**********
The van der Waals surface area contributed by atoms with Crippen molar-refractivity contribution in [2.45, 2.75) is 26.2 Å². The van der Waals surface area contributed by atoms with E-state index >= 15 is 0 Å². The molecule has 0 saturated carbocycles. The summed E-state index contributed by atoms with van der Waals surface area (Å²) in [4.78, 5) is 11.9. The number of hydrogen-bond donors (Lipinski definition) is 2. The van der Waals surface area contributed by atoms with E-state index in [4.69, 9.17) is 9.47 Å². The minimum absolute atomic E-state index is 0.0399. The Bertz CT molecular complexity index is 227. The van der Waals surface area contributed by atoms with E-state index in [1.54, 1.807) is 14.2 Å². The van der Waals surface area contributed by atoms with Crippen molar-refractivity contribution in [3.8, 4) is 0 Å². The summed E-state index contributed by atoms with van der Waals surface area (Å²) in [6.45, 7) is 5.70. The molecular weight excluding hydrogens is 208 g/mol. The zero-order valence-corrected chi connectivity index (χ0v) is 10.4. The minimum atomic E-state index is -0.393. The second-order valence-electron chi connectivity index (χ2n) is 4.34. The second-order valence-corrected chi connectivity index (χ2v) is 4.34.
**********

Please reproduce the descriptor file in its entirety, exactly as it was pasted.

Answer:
The van der Waals surface area contributed by atoms with Crippen molar-refractivity contribution in [2.45, 2.75) is 26.2 Å². The van der Waals surface area contributed by atoms with E-state index >= 15 is 0 Å². The molecule has 0 saturated carbocycles. The summed E-state index contributed by atoms with van der Waals surface area (Å²) in [4.78, 5) is 11.9. The number of hydrogen-bond donors (Lipinski definition) is 2. The van der Waals surface area contributed by atoms with E-state index in [4.69, 9.17) is 9.47 Å². The minimum absolute atomic E-state index is 0.0399. The Bertz CT molecular complexity index is 227. The van der Waals surface area contributed by atoms with E-state index in [1.54, 1.807) is 14.2 Å². The van der Waals surface area contributed by atoms with Crippen molar-refractivity contribution in [3.8, 4) is 0 Å². The summed E-state index contributed by atoms with van der Waals surface area (Å²) in [6.45, 7) is 5.70. The molecular weight excluding hydrogens is 208 g/mol. The zero-order valence-corrected chi connectivity index (χ0v) is 10.4. The minimum atomic E-state index is -0.393. The second-order valence-electron chi connectivity index (χ2n) is 4.34. The second-order valence-corrected chi connectivity index (χ2v) is 4.34.